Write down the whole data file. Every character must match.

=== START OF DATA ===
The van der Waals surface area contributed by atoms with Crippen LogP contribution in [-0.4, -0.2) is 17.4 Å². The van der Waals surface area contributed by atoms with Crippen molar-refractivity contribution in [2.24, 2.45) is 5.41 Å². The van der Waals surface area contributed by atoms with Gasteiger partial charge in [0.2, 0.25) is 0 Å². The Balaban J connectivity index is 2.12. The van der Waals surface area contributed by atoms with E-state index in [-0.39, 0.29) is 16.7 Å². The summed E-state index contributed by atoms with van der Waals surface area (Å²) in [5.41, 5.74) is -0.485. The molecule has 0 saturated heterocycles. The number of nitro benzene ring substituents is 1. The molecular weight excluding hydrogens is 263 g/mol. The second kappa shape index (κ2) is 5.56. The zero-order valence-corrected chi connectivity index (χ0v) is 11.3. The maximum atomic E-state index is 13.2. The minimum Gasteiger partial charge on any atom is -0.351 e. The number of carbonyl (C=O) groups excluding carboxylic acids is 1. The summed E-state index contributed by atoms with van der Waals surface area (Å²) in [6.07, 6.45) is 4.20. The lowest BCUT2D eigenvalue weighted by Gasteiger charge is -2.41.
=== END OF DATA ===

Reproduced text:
The van der Waals surface area contributed by atoms with Crippen LogP contribution in [-0.4, -0.2) is 17.4 Å². The van der Waals surface area contributed by atoms with Crippen molar-refractivity contribution in [2.24, 2.45) is 5.41 Å². The van der Waals surface area contributed by atoms with Gasteiger partial charge in [0.2, 0.25) is 0 Å². The Balaban J connectivity index is 2.12. The van der Waals surface area contributed by atoms with E-state index in [-0.39, 0.29) is 16.7 Å². The summed E-state index contributed by atoms with van der Waals surface area (Å²) in [5.41, 5.74) is -0.485. The molecule has 0 saturated heterocycles. The number of nitro benzene ring substituents is 1. The molecular weight excluding hydrogens is 263 g/mol. The second kappa shape index (κ2) is 5.56. The zero-order valence-corrected chi connectivity index (χ0v) is 11.3. The maximum atomic E-state index is 13.2. The minimum Gasteiger partial charge on any atom is -0.351 e. The number of carbonyl (C=O) groups excluding carboxylic acids is 1. The summed E-state index contributed by atoms with van der Waals surface area (Å²) in [6.07, 6.45) is 4.20. The lowest BCUT2D eigenvalue weighted by Gasteiger charge is -2.41.